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    PeterDobias.com / Blog / Supplements & Diet

    Why do dogs eat dirt and what you can do about it

    By Dr. Peter Dobias, DVM

    Dr. Peter Dobias, DVM has 30 years of experience as a veterinarian. His love of dogs and passion for natural healing and nutrition led him to writing, teaching and helping people create health naturally, without drugs, chemicals and processed food.

    A 6-step holistic program to stop dogs from eating dirt

    Dogs! We love them, we care for them and sometimes we wonder why their habits are so different from ours.

    It is unlikely to see a person's head in a planter or a garden bed eating dirt, however, many dogs do exactly that.

    Naturally, one would wonder if there is something missing in their dog's diet. Others would ask if dirt-eating is a sign of indigestion, toxicity or is just a bad habit shaped out of boredom.

    If your dog is a dirt eater, my plan is to take you through six simple steps to help you stop your dog's habit. So there's no need to worry.

    Step 1 - Check for missing minerals and toxins

    Most people would agree that most animals know by intuition what is good for them. When it comes to eating dirt, it is very likely that your pooch is trying to replenish missing minerals or neutralizing toxic substances in their body.

    Minerals should normally be gleaned from food, however, when you consider the level of intensive agriculture and soil depletion and the questionable quality of pet food ingredients, it is not surprising that deficiencies and toxicity can be very common conditions.

    To find out what your dog is missing, test your dog's hair with a highly accurate plasma induction method. The roots of your dog's hair are bathed in the body's plasma and contain minerals. While the plasma levels of minerals fluctuate, these minerals are sealed in the hair of your dog and can be measured with extremely high accuracy. In a way, your dog's hair is a time capsule of his or her nutritional history.

    Learn about hair testing for dogs.

    Step 2 - Detox the system, provide minerals

    At this point, you have the option to wait for the hair test results or start your best friend on an herbal liver detox, LiverTune,and a plant-based mineral supplement. If your dog stops eating dirt, it means that toxicity and deficiency were the main problems. If the habit continues, here is what you can do.

    Step 3 - Rule out indigestion

    The second most likely cause of dirt eating is indigestion. If your dog is eating kibble, I urge you to switch to either cooked or raw food. Kibble, similar to human processed food, is far from what nature intended. Even if it was made from the purest quality ingredients, just the fact that processed food sits in bags for months - and sometimes, years - causes fats to go rancid and nutritional value to decrease.

    To learn more about preparing raw or cooked food, sign up for our free raw and cooked diet course here.

    Step 4 - Correct vitamin deficiencies and add high potency probiotics

    Indigestion and eating soil can also be caused by vitamin deficiencies, especially B complex and Vitamin B12, as well as imbalances of the intestinal flora, which can be corrected by high-potency probiotics.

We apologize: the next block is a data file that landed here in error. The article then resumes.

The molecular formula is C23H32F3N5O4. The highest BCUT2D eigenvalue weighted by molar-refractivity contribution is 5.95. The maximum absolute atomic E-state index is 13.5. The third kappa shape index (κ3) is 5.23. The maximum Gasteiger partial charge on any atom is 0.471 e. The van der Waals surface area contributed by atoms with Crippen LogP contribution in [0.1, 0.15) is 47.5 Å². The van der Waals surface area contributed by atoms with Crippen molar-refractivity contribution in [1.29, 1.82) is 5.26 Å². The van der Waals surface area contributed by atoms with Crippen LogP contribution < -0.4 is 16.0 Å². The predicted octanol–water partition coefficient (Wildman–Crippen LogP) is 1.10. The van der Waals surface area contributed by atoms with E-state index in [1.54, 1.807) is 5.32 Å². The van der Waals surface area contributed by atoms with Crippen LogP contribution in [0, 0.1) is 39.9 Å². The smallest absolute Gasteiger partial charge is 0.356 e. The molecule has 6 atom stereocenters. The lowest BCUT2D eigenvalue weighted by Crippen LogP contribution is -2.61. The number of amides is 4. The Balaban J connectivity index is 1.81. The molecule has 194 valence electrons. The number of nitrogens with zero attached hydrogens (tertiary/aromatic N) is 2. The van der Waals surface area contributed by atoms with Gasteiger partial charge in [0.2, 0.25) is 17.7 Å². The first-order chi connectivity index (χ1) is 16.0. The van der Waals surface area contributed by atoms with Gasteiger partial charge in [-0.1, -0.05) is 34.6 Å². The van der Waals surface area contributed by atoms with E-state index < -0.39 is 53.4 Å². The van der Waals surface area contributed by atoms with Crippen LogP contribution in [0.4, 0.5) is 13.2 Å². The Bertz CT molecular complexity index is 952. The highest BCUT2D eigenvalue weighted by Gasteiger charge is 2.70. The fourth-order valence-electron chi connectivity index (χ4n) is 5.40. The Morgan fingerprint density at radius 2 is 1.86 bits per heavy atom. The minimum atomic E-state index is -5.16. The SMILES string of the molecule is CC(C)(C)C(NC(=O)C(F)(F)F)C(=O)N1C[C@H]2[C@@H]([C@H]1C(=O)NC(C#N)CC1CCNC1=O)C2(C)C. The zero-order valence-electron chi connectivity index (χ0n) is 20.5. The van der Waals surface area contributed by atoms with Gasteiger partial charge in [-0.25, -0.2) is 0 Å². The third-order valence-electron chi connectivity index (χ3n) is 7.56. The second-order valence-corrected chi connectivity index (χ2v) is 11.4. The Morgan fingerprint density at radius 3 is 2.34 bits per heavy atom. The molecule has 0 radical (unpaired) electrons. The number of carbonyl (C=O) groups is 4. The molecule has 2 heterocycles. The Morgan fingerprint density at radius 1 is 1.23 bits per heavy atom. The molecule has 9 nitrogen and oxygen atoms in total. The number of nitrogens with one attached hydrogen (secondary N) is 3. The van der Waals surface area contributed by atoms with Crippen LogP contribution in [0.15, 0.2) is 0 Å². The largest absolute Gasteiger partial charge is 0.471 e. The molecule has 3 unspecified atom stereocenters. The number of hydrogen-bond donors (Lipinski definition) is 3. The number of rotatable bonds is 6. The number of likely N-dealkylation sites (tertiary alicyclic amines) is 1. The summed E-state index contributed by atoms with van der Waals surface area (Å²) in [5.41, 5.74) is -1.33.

The paradox is that all-natural, whole-food based vitamins help address soil eating, but the majority of vitamins are synthetic and can exacerbate a soil eating habit.

    Step 5 - Check for other underlying problems

    If your dog continues to eat dirt when you have completed steps 1 through 3, I strongly suggest comprehensive blood testing, including a complete blood count, chemistry, urinalysis, pancreas, thyroid and adrenal tests. Click here for more information on hypothyroidism, pancreatitis, Addison's disease, or Cushing's disease.

    Step 6 - Help your dog to be occupied and happy

    If all the tests come back clear, it is highly likely that your dog is an obsessive soil eater. In this case, I suggest you find an experienced animal homeopath, Bach Flower practitioner, or herbalist to balance your dog's body.

    It is also wise to prevent your canine friend from eating soil while you are going through the elimination process.

    Boredom can also be a factor. If your dog loves other being around other dogs, play and park time is the way to go. Every dog should have at least two, 45-minute walks a day and if you live in a too-hot or too-cold region, safe play is a great way of keeping your dog occupied and happy.

    Dr. Peter Dobias, DVM

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    Dr. Peter Dobias, DVM has 30 years of experience as a veterinarian. He graduated as a Doctor of Veterinary Medicine in 1988 in the Czech Republic and obtained the Canadian Certificate of Qualification in 1995. He is currently licensed in the European Union, and his unique approach to healing and nutrition helps holistically minded dog lovers worldwide.

    Dr. Dobias strongly believes that disease prevention, natural nutrition and supplements, the right exercise and a drug free approach to medicine can add years to your dog's life.

    As a formulator of his all-natural vitamin and supplement line and co-inventor of natural, chemical free flea and tick control, FleaHex® and TickHex®, his unique healing system and products currently hold the highest independent five star customer rating. For more information click here.

    Any general recommendations that Dr. Dobias makes are not a substitute for the appropriate veterinary care and are for informational and educational purposes only.

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